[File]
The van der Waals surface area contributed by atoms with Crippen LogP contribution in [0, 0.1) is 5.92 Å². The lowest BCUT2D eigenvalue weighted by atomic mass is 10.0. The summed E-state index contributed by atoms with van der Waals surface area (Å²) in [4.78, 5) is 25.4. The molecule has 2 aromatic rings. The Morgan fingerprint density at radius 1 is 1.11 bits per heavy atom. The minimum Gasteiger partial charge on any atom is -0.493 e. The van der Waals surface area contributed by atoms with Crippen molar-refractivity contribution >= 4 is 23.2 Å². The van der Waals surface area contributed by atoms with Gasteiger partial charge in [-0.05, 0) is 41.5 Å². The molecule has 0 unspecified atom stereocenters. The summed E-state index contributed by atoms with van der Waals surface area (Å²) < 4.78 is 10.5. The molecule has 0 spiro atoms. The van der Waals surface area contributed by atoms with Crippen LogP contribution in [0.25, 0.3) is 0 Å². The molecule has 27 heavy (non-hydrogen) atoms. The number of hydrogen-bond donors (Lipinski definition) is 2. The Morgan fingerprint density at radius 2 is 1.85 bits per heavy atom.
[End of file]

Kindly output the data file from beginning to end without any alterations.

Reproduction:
The van der Waals surface area contributed by atoms with Crippen LogP contribution in [0, 0.1) is 5.92 Å². The lowest BCUT2D eigenvalue weighted by atomic mass is 10.0. The summed E-state index contributed by atoms with van der Waals surface area (Å²) in [4.78, 5) is 25.4. The molecule has 2 aromatic rings. The Morgan fingerprint density at radius 1 is 1.11 bits per heavy atom. The minimum Gasteiger partial charge on any atom is -0.493 e. The van der Waals surface area contributed by atoms with Crippen molar-refractivity contribution >= 4 is 23.2 Å². The van der Waals surface area contributed by atoms with Gasteiger partial charge in [-0.05, 0) is 41.5 Å². The molecule has 0 unspecified atom stereocenters. The summed E-state index contributed by atoms with van der Waals surface area (Å²) < 4.78 is 10.5. The molecule has 0 spiro atoms. The van der Waals surface area contributed by atoms with Crippen LogP contribution in [0.25, 0.3) is 0 Å². The molecule has 27 heavy (non-hydrogen) atoms. The number of hydrogen-bond donors (Lipinski definition) is 2. The Morgan fingerprint density at radius 2 is 1.85 bits per heavy atom.